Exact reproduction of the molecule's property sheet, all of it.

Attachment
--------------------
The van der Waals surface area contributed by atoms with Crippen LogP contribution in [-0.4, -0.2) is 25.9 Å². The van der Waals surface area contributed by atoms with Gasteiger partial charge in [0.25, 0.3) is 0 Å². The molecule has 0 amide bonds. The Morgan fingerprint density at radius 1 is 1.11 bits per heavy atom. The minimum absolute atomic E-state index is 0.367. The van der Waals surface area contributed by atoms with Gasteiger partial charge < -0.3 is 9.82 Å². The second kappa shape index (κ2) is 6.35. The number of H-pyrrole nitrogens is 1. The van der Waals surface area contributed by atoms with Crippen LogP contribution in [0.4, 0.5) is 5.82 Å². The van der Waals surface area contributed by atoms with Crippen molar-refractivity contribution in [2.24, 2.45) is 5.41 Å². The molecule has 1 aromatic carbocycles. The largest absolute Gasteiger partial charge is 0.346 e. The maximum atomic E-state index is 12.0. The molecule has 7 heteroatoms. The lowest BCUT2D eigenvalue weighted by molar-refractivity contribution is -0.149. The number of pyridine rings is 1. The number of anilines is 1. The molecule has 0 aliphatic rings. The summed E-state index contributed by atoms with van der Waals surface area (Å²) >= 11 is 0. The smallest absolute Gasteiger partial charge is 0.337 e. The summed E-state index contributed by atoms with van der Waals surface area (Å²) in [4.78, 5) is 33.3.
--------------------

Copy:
The van der Waals surface area contributed by atoms with Crippen LogP contribution in [-0.4, -0.2) is 25.9 Å². The van der Waals surface area contributed by atoms with Gasteiger partial charge in [0.25, 0.3) is 0 Å². The molecule has 0 amide bonds. The Morgan fingerprint density at radius 1 is 1.11 bits per heavy atom. The minimum absolute atomic E-state index is 0.367. The van der Waals surface area contributed by atoms with Gasteiger partial charge < -0.3 is 9.82 Å². The second kappa shape index (κ2) is 6.35. The number of H-pyrrole nitrogens is 1. The van der Waals surface area contributed by atoms with Crippen LogP contribution in [0.4, 0.5) is 5.82 Å². The van der Waals surface area contributed by atoms with Crippen molar-refractivity contribution in [2.24, 2.45) is 5.41 Å². The molecule has 1 aromatic carbocycles. The largest absolute Gasteiger partial charge is 0.346 e. The maximum atomic E-state index is 12.0. The molecule has 7 heteroatoms. The lowest BCUT2D eigenvalue weighted by molar-refractivity contribution is -0.149. The number of pyridine rings is 1. The number of anilines is 1. The molecule has 0 aliphatic rings. The summed E-state index contributed by atoms with van der Waals surface area (Å²) >= 11 is 0. The smallest absolute Gasteiger partial charge is 0.337 e. The summed E-state index contributed by atoms with van der Waals surface area (Å²) in [4.78, 5) is 33.3.